Wednesday, 9 September 2009

But They Need To Learn How To Cope In The Real World

Now this is one that really does make me cross. Particularly when it's used in relation to bullying.

Let's define what the real world is.

Now this is interesting! I typed "real world definition" into google, and the first definition that came up was this one:

"the practical world as opposed to the academic world"

The practical world. That would be the one in which we all live our daily lives, go about our business. The one where the shops, banks, doctors, dentists, hospitals, libraries, hair dressers, butchers, post offices, market stalls, opticians, fire, police and ambulance stations etc etc are.

The academic world. That would be school, college, university.

So home educators, by being out in the practical world every day aren't enabling their children to cope *in the real world*.... Can you see my point?

Bullying apparently teaches children how to cope in the real world. Now tell me, if you were going into the office every day and one of your work colleagues was thumping you, what would you do? If you had a lecherous colleague with wandering palm disease, what would you do? If a colleague discriminated against you on the grounds of your colour, religion, gender, size, age, what would you do? I'm hoping that you wouldn't put up with it, that you would take steps to stop it happening, and if it didn't that you would walk away and seek help.

Why shouldn't children have the same options in similar circumstances? How does being beaten, abused, threatened, made to feel worthless help anyone? If you can, please do explain the logic of that one to me, because I've yet to find a single adult who was bullied as a child who wasn't damaged by it, who doesn't still hear the words ringing in their ears from time to time. It's well documented that those who have been bullied often go on to bully. If we all want to live in a world where bullying is seen as an acceptable thing to do, then this kind of attitude must be allowed to persist, but most people find bullying abhorrent, so how does it make any kind of sense to say that children need to experience it to cope with it *in the real world*?

It's another of those crazy cultural memes, and we need to make a concerted effort to stop them spreading.


  1. It also arises because of this idea that home ed, like school ed, relies on isolation of the child from the real world, but more so.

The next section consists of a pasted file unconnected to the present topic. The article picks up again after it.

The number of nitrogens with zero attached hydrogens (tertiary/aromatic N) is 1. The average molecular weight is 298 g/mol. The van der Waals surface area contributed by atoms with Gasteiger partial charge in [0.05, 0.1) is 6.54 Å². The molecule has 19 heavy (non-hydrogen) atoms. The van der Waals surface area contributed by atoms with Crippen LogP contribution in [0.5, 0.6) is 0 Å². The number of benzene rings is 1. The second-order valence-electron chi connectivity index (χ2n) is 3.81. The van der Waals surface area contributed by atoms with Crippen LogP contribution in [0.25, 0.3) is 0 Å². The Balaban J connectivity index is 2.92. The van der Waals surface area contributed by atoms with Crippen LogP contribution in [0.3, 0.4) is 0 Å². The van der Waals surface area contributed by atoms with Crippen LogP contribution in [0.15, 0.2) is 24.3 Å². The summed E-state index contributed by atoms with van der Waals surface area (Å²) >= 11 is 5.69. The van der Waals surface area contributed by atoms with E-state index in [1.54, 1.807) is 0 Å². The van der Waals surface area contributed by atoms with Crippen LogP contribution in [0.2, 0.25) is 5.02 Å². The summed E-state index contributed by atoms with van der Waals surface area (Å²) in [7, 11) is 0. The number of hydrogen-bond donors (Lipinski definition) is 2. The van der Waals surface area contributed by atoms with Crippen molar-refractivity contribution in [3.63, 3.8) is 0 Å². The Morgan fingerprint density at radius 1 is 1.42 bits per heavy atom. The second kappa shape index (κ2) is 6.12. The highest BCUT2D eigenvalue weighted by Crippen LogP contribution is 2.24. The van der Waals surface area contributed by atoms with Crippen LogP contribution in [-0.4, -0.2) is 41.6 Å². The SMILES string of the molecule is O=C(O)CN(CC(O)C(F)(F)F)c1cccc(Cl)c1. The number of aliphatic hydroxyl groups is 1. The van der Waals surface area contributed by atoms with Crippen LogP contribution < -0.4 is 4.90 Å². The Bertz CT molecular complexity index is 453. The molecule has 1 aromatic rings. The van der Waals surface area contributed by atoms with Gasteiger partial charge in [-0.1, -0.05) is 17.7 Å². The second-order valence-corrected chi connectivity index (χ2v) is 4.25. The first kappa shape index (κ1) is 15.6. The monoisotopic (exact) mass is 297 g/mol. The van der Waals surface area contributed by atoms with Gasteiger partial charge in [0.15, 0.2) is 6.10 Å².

To which, I can only say what my dear grandmother said when she dropped the roast potatoes; "Oh.. Oh I nearly said bollocks then."

  2. Love the above comment. Yes I detest the bullying does you good myth, if that were so we would mistreat our animals and pull up our crops.

  3. LOL & Petes comment:) The they will have to enter the real world is a comment I get all the time from people who cannot grasped they are already in it. Those same people seem to think school is character building cos of the idea bullying is somehow good for us. I just think many do not like the idea of children being happy. Great post as per:)

  4. That's the nub of it, if a child is happy, then something must be done to stop it right now.

  5. We enter the real world at birth. Most of us are then removed from the real world at the age of 5 or earlier in the UK, and sent to school to be indoctrinated by the state and told what and how to think. School is prison. You do not have to ask for permission to use the toilet in the real world. You do not have to wear the same clothes as everyone around you, who is the same age as you, in the real world.

    The real world is family, friends, community. School is anti- all of those.

  6. HEAR HEAR! Bullying is character destroying, not building. Unles u want to build bullies that is. But please dont buy into the 'home ed children dont bully' myth. It has no basis in reality, as we found out pretty darn quick.

  7. I was certainly very damaged by being bullied at school and having no escape. Not only did the legacy of that stay with me well into adulthood but i was (maybe still am) hugely resentful that my parents didn't make it stop and - i've since discovered - knew they could take me out of school but didn't.

    By contrast my children have been brought up with a firm knowledge that it is unacceptable and not something they have to put up with. In Fran's brief school stay, she experienced some mild bullying from a girl apparently determined to make her feel uncomfortable. Fran told us she was just ignoring it because it was the girls problem and on one day, when really pushed by this girl, said "oh WHATEVER!" to her.

    Being at home for her formative years and gaining a strong sense of herself and her rights to be treated decently, didn't seem to stop her from coping with a bully.

  8. Mamacrow, I absolutely don't buy into that argument - my children suffered quite severely at the hands of a HE boy a couple of years ago, but the difference was that they could walk away from the situation, they didn't have to walk into it every day.